My contribution to the Past Offences monthly classic challenge. The publications of one hundred years ago offered slim pickings for my sensibilities and from those I opted for the book which arguably introduced the world to the innocent-man-in-peril thriller.
I’ve twice now made the same error when selecting a book for this challenge: choosing what to read based on my knowledge of an adaptation. I never got around to writing about my #1952Book – David Dodge’s TO CATCH A THIEF – but if I had done I suspect I could have copied large swathes of my critique for this post. In both instances the film adaptations which came afterwards are much better stories and in both cases I’d wager the source material would long ago have faded into obscurity if not for the superiority of Alfred Hitchcok’s narrative skills.
If you have seen either of the early film adaptations but never read the book there’s a lot you wouldn’t recognise (the 1978 adaptation is reportedly more faithful than those from 1935, 1959 or 2008 though I can’t remember it well enough to make the claim on my own) so let me help you out. It is 1914. Pre-war. Richard Hannay is in England after years of life as a mining engineer in Rhodesia. He’s bored (because he doesn’t have a chap to run about with). He returns home one night to find an American on his doorstep. The man, Scudder, has faked his own death and claims to know of a plot to assassinate the Greek Premier during his imminent visit to London (heaven knows why he selected Hannay – a total stranger – alone in all the world to share this apparently vital piece of information with). The aforementioned Scudder is murdered a few days later. Rather than contacting any kind of authority Hannay disguises himself as a milkman to escape the prying eyes of whoever murdered Scudder and the police and catches a train to Scotland where he proposes to hide out until nearer the due date of the assassination and then warn ‘one of the government people’ of the threat to the Greek politician. This is as believable as the plot gets. Ridiculousness piles upon absurd coincidence for the remainder of this brief tale (it clocks in at under 4 hours in the audio version I listened to or under 100 pages in the Project Gutenberg download I skimmed).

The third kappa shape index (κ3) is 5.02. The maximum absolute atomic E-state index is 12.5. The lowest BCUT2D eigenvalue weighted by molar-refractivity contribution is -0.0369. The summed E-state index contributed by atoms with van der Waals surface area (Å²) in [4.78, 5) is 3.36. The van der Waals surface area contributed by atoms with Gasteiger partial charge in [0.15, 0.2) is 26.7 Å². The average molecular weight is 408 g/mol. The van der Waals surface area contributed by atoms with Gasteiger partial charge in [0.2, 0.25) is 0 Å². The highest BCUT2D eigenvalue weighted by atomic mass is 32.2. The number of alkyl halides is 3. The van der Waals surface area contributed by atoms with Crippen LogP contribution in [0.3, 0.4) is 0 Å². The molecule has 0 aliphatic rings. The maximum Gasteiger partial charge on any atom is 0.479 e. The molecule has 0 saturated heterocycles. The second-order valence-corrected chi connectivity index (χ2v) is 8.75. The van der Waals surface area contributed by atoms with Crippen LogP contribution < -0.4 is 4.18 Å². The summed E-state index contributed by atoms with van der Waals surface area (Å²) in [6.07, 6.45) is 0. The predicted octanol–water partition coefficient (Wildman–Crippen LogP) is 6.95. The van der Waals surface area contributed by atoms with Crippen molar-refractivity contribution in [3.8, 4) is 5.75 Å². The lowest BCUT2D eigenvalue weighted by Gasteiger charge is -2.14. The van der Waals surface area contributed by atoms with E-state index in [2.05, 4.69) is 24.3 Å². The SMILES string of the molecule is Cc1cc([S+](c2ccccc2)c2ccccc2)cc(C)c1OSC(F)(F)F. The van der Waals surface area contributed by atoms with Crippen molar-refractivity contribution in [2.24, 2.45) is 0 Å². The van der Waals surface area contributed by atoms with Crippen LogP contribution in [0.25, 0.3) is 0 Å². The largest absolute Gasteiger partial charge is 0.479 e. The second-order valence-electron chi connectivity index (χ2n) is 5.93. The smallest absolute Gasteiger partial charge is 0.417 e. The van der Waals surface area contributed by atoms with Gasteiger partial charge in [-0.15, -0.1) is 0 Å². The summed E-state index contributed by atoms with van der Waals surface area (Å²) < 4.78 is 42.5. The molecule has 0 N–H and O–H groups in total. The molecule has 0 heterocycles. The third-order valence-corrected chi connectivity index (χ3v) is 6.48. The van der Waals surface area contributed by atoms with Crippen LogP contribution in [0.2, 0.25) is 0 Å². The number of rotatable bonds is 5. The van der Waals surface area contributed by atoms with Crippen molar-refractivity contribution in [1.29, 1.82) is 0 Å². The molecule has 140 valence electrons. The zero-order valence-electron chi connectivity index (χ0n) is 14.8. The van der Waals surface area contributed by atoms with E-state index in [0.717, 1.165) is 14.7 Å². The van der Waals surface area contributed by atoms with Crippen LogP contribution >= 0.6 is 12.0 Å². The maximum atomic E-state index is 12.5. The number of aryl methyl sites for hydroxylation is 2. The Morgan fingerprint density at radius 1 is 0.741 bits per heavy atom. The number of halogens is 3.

I suppose I’m being a little harsh in that the preposterous story might not have seemed quite so outlandish a hundred years ago but when a book has nothing else – no character development, no thought-provoking exploration of themes – then the quality (or lack thereof) of the plot will get all the attention. Though perhaps I’ll allow a digression to mention the quite confronting casual bigotry on display. I know we have to make allowances for the writing being of its time. But still: ugh.
Getting back to the story. I now know that it was originally published as a series of instalments in a magazine which makes a lot of sense as every chapter finishes with an absurd cliffhanger. I suppose that kept people returning to buy the next issue but it makes for a somewhat alarmingly paced tale when all strung together. There are repeated sequences of Hannay meeting the right person to help him escape his current predicament (however unlikely their appearance at that moment might be), the donning of a disguise, some running and hiding (usually in fields) and an in-the-nick-of-time escape. In between, our hero proves most worthy of the sobriquet for there is little he cannot turn his hand to (code-breaking, public speaking, setting explosives and generally outwitting all manner of gents) (and unlike all the films the novel is populated almost entirely by gents though I do recall a woman offering shelter and cheese at one point). I know it is meant to be suspenseful but there is never a single moment’s doubt that Hannay will succeed and all without incurring any kind of permanent injury (though how he managed to pick up a very convenient case of Malaria in the middle of Scotland is, I suppose, something of a mystery).
The book is a forgettable romp. Its language and attitude are dated and its substance is…well…almost non existent. And after so much adventure the ending is a whimper rather than a bang which is something of a disappointment. But it’s enjoyable enough as an example of the British “Tally Ho Chaps” sensibility in action (and in the early days of the war I’m sure this would have been appreciated) and perhaps worth the short time reading it occupies to understand the origins of the now well-worn trope of an innocent man on the run.